Typography has jumped off the printed page to stand on its own as branding, sculpture, and even architecture. Lettering Large examines this phenomenon through a diverse collection of images collected from a vast range of sources around the world. As technology has made construction and production of monumental letters possible, the demand for their design has grown exponentially. This book is the first to chronicle letters as presences in the urban landscape. Preeminent graphic design and typographic commentator and historian Steve Heller teams with Mirko Ilić, a noted graphic designer, to select the most dramatic and telling examples culled from sites across the United States and throughout Europe and Asia.
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Steven Heller is the 2011 recipient of the Smithsonian National “Design Mind” Award. He is the co-chair of the MFA Design/Designers as Author + Entrepreneur program at the School of Visual Arts in New York and the editor and/or co-author of more than 140 books on design and popular culture. He writes The Daily Heller blog and is a columnist for The Atlantic online and the New York Times Book Review.
Mirko Ilić has collaborated with both Milton Glaser and Steven Heller as co-author on multiple books and as a teacher at Cooper Union and the School of Visual Arts.
“Heller and his co-author Mirko Ilić look at the diverse ways that artists and architects are using ‘monumental typography’ in buildings, sculptures, and outdoor displays. ‘It might seem curious to think of type as an art,’ they write in the book's introduction, noting that letters have traditionally been used more for practical than aesthetic purposes. But as you can see in the book and the images below, type is evocative apart from any particular message it might carry. In some buildings, like Ogijima’s Soul in Japan (third image, below) three-dimensional type is used to create an irregular, appealing lattice form. In others, two-dimensional printed lettering creates a sense of frenetic intellectual activity, as if to say what's going on in this building is so turbo-charged, ideas are actually condensing onto the walls.” —The Boston Globe “Brainiac”
“From inscriptions on Mesopotamian temples to the street art of 21st-century Brooklyn, man has been scrawling words and symbols on walls for millennia. It's that very urge that's chronicled in the new book Lettering Large, a global survey of what co-author Steven Heller calls ‘extroverted typography.’” —The Wall Street Journal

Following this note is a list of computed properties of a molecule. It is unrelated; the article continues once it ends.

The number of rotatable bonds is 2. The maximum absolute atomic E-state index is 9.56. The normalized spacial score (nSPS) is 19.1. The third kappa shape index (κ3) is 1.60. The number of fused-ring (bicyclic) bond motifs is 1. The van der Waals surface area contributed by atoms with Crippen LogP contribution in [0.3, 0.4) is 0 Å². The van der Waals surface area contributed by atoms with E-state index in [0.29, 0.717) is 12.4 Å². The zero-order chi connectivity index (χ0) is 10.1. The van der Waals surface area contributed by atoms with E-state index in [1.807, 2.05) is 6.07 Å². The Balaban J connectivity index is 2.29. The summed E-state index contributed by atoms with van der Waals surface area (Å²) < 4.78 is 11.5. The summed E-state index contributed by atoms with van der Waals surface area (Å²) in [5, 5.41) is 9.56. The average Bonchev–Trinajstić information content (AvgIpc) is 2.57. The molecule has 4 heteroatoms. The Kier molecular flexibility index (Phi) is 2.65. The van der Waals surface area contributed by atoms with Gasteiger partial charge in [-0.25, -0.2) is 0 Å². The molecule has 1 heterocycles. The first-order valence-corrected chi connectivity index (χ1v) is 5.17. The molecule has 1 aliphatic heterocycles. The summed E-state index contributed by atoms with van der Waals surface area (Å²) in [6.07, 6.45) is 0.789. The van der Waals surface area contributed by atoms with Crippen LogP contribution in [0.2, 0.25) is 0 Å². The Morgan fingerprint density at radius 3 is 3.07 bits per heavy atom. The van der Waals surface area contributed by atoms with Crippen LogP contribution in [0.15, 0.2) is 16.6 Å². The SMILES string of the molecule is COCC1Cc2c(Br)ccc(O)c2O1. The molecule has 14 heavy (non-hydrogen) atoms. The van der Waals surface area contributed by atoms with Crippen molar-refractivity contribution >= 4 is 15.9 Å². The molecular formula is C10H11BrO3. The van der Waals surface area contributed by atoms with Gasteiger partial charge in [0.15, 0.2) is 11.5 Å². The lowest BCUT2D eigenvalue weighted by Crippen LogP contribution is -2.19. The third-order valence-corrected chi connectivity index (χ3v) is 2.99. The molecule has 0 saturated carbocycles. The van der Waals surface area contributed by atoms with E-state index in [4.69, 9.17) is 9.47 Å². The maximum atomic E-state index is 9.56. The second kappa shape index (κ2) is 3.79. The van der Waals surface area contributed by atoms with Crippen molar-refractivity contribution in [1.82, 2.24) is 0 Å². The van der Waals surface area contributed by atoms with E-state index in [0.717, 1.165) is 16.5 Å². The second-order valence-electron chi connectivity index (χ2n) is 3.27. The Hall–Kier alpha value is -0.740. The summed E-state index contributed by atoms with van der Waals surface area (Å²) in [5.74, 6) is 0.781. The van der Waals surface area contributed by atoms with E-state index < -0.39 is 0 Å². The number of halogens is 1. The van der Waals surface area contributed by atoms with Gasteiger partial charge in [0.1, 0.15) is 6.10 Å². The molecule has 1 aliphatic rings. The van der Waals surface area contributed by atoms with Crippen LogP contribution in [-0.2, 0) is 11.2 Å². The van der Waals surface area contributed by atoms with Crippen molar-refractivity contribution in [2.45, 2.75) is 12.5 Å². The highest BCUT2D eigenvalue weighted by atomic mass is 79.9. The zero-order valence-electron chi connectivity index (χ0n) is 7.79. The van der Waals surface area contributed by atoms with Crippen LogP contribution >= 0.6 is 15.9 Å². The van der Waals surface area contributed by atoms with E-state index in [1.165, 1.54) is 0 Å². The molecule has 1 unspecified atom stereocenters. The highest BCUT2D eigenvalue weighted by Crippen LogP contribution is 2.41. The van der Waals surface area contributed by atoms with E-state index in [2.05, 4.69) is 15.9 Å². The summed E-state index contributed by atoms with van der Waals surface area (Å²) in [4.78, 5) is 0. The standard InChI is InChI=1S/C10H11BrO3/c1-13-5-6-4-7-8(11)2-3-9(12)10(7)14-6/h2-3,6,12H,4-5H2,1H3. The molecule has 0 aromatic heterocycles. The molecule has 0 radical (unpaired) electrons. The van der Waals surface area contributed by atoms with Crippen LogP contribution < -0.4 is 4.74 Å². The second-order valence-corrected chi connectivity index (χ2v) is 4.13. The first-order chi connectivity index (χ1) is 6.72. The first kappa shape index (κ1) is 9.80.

“Big type used to be known as ‘Supergraphics,’ a high visibility offshoot from late period modernism when the building started evolving into a billboard. But where the Supergraphic genre was brash and commercial, the more artistic expressions of big scale type design are rarely chronicled. Lettering Large corrects the balance, assembling a huge overview of installations, inscriptions and artworks that use the power of the printed work to make their point. Whether letters are cut, carved, painted or punched, the book looks at ways in which typography and the built (and natural) environments have come together, with new works supported by plenty of historical precedents.” —Wallpaper
“While carving a sign from a slab of marble or slapping supergraphics on the side of a building is nothing new, a recent boom in techniques like computer-aided milling and large-format printing has aided the ability of artists and designers to see their characters writ large—like, really, really large. The book traces the history of letterforms in the urban landscape, from rune stones to architectural signage to oversized corporate logos to entire buildings made from type, including massive sculptures of laser-cut paper lyrics that float in the wind.” —Gizmodo
“Like these words you’re reading now, we typically experience typography at a scale of only a few millimeters. Across our built environment, however, type stands tall, even monumental. These mammoth words fascinated Steven Heller and Mirko Ilić. The duo documented hundreds of examples writ large in art and architecture and delved into society’s collective interest in tall type.” —Designers and Books
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